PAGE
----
Former England coach Steve McClaren has taken Twente to the brink of their first league title
For a long time, Twente’s club song, “One day we will be champions”, seemed an absurd and unrealistic theme. Now, 36 years after it was recorded, that sentiment looks set to be realised.
The Enschede club were top of the table with five games to go, four points clear of Ajax and with PSV five behind.
After AZ clinched the title last year, the Dutch league could have another unexpected champion, but Twente have much more solid foundations than the club from Alkmaar.
AZ, who depended mainly on the financial backing of Dirk Scheringa, couldn’t survive when the chairman’s DSB Bank and insurance holdings collapsed amid the credit crunch and the club are now in administration.
Twente, on the other hand, have many different sponsors and chairman Joop Munsterman, who is chief executive of Holland’s biggest print-media company, Wegener, hasn’t put any private money into the club.
On the pitch, the big difference is that at AZ Ronald Koeman undid much of the good work of Bayern Munich-bound Louis Van Gaal. At Twente, however, Steve McClaren has continued where Fred Rutten left off.
Twente’s success has revived memories of the 1970s when the club, formed by a merger of Enschedese Boys and Sportclub Enschede in 1965, reached the 1975 UEFA Cup Final and won the 1977 Dutch Cup.
After a fallow period, which included relegation in 1983, Twente are back. It started three seasons ago when Rutten built a team around Ismail Aissati, Otman Bakkal (both on loan from PSV) and Orlando Engelaar. They finished runners-up but nobody thought the success would continue, especially when Rutten and Engelaar joined Schalke, and Aissati and Bakkal returned to Eindhoven.
But Munsterman pulled off a masterstroke. After a failed attempt to hire Frank Rijkaard, he turned his attention to McClaren. A return to a Premier League club would have been most unlikely for the man who was made the scapegoat for England’s failure to qualify for the Euro 2008 finals so the Yorkshireman was looking for a job abroad. After a chat with Bobby Robson, who coached PSV twice, he decided to give it a go.
McClaren began brightly with Twente finishing runners-up, but there were doubts he could repeat the success after wingers Eljero Elia and Marko Arnautovic left for Hamburg and Internazionale respectively.
But Twente have done even better. While last year they couldn’t cope with playing twice a week, losing valuable points after returning from midweek European duties, now they are winning even when not playing well.
McClaren, who learned a few tricks as Alex Ferguson’s No2 at Manchester United, has played a major role in transforming the team’s mentality.
He has given inexperienced players the confidence to perform at the highest level and built a solid, attack-minded side who are hard to beat.
With no real stars, the backbone of the team is formed by Brazil-born Douglas, arguably the best defender in the league, Theo Janssen and Bryan Ruiz. Enfant terrible Janssen is playing the best, most disciplined football of his career, despite being banned by the club for two months at the end of last year after smashing his car into a tree in a drink-driving accident which left a passenger in a coma.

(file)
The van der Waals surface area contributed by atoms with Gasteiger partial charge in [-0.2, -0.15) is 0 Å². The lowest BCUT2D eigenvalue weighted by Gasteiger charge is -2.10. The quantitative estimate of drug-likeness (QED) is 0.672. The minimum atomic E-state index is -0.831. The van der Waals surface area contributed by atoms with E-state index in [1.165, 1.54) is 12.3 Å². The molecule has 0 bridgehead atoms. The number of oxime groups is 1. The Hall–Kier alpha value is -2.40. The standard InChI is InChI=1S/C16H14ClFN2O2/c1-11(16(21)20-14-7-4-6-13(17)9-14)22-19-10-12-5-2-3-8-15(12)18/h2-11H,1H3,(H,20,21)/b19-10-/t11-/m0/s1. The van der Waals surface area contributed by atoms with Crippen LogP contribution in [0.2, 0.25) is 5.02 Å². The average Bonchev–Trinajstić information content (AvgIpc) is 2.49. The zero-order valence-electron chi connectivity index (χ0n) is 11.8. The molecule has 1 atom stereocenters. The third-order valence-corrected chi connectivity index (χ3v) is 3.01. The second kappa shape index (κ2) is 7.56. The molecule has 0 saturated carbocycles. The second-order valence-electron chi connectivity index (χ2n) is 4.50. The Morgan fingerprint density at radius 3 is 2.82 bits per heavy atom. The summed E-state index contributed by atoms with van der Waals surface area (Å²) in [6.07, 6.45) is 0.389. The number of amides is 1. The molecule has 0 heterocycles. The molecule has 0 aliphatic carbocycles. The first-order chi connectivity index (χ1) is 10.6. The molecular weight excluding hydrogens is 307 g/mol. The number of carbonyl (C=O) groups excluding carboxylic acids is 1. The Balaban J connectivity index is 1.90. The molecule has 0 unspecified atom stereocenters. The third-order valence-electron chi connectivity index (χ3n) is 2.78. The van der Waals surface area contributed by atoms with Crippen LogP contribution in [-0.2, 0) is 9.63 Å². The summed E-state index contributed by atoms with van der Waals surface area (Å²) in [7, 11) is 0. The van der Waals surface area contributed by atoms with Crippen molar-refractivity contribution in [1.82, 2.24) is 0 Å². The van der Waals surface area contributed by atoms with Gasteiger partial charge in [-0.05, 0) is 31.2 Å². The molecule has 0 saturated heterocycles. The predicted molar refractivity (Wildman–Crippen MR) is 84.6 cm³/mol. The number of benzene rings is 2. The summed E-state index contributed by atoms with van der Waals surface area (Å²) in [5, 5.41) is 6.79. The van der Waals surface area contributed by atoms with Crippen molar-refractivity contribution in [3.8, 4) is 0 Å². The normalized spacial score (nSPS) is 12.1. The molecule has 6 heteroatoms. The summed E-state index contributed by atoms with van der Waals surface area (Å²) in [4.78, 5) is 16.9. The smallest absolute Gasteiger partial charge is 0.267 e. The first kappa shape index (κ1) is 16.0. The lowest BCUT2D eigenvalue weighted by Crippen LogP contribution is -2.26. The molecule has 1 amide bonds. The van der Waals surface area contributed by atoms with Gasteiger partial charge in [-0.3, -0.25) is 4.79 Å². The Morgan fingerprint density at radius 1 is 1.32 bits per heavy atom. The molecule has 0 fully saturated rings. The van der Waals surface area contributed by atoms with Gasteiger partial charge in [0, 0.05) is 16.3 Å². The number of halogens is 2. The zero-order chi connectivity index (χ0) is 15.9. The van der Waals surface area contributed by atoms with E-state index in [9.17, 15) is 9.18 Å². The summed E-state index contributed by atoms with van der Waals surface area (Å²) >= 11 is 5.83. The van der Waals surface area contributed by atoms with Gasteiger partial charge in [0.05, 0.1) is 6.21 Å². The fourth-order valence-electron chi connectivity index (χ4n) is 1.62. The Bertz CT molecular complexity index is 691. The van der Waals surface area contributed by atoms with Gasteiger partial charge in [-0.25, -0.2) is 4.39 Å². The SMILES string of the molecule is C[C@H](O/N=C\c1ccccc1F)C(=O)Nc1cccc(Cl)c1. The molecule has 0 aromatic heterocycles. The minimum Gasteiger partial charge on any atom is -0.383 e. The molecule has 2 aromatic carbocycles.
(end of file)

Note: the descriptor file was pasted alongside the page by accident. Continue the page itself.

Up front, nobody is talking about Elia and Arnautovic any more because Costa Rica winger Ruiz has been a hit since arriving from Gent, with 19 goals to date and numerous assists.
Many believe attacking right-back Ronnie Stam is due an international call-up. Industrious midfielder Wout Brama has already won a cap, while Kenneth Perez, after failures at Ajax and PSV, is having an Indian summer.
Swiss-Congolese striker Blaise Nkufo, who used to wander from club to club but has called Twente home since 2003, has broken Jan Jeuring’s club record of 103 goals. And in goal is the reliable Sander Boschker, 39, the sole survivor of the 2001 Dutch Cup win.
Of course, it’s only a matter of time before players like Ruiz leave, while Nkufo has already agreed to join Seattle Sounders this summer to finish his career. However, youngsters such as Luuk De Jong, Slovak striker Andrej Rendla and Ghana’s Ransford Osei are already knocking on the door.
On the commercial front, the club have ambitious plans to attract new fans. The Grolsch Veste stadium, built in 1998, could be expanded from 24,000 to 42,000 seats if Holland’s bid to stage the 2018 or 2022 World Cup is successful.
The future looks bright and if Twente can handle the pressure and write themselves into the history books the club song will need to be rewritten as well.
Elsewhere, it is all over for Haarlem. The club where Ruud Gullit began his career folded in January after being declared bankrupt. Founded in1889, Haarlem were Holland’s second-oldest professional club. Champions in 1946, their most recent success came in 1982 when, inspired by 19-year-old Gullit, they finished fourth, straight after promotion from the second division.
Haarlem’s 1982 UEFA Cup tie against Spartak Moscow, on a freezing night in the Luzhniki, led to one of Europe’s biggest stadium tragedies. With five minutes to go and their side 1-0 up, Spartak fans began to leave, only for news of a second goal to spark a bid to return to the stands. But, with only a few entrances open and the stairs icy, many slipped and were crushed. Official reports spoke of 66 deaths, but other estimates put the total as high as 340.
In 1990 Haarlem were relegated. With little cash and a small fan base, building a new stadium was to have been their lifeline but those plans evaporated amid the credit crunch, leaving them £2million in debt. Not even contributions from Gullit and many other former players could save the club.